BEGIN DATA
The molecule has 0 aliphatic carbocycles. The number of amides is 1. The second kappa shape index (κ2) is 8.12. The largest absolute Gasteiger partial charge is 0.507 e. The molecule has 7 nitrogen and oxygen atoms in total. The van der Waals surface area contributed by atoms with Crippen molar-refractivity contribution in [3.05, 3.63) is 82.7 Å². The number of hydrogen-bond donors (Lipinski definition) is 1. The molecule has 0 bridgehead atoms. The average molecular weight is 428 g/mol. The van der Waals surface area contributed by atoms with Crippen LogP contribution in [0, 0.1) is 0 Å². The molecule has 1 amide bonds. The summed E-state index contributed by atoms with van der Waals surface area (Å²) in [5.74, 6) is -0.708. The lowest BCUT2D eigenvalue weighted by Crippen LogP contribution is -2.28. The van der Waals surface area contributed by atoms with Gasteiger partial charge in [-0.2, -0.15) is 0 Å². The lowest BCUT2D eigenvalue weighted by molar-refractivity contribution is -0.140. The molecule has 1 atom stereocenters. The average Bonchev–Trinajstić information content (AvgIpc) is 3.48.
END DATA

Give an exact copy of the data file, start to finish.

The molecule has 0 aliphatic carbocycles. The number of amides is 1. The second kappa shape index (κ2) is 8.12. The largest absolute Gasteiger partial charge is 0.507 e. The molecule has 7 nitrogen and oxygen atoms in total. The van der Waals surface area contributed by atoms with Crippen molar-refractivity contribution in [3.05, 3.63) is 82.7 Å². The number of hydrogen-bond donors (Lipinski definition) is 1. The molecule has 0 bridgehead atoms. The average molecular weight is 428 g/mol. The van der Waals surface area contributed by atoms with Crippen LogP contribution in [0, 0.1) is 0 Å². The molecule has 1 amide bonds. The summed E-state index contributed by atoms with van der Waals surface area (Å²) in [5.74, 6) is -0.708. The lowest BCUT2D eigenvalue weighted by Crippen LogP contribution is -2.28. The van der Waals surface area contributed by atoms with Gasteiger partial charge in [-0.2, -0.15) is 0 Å². The lowest BCUT2D eigenvalue weighted by molar-refractivity contribution is -0.140. The molecule has 1 atom stereocenters. The average Bonchev–Trinajstić information content (AvgIpc) is 3.48.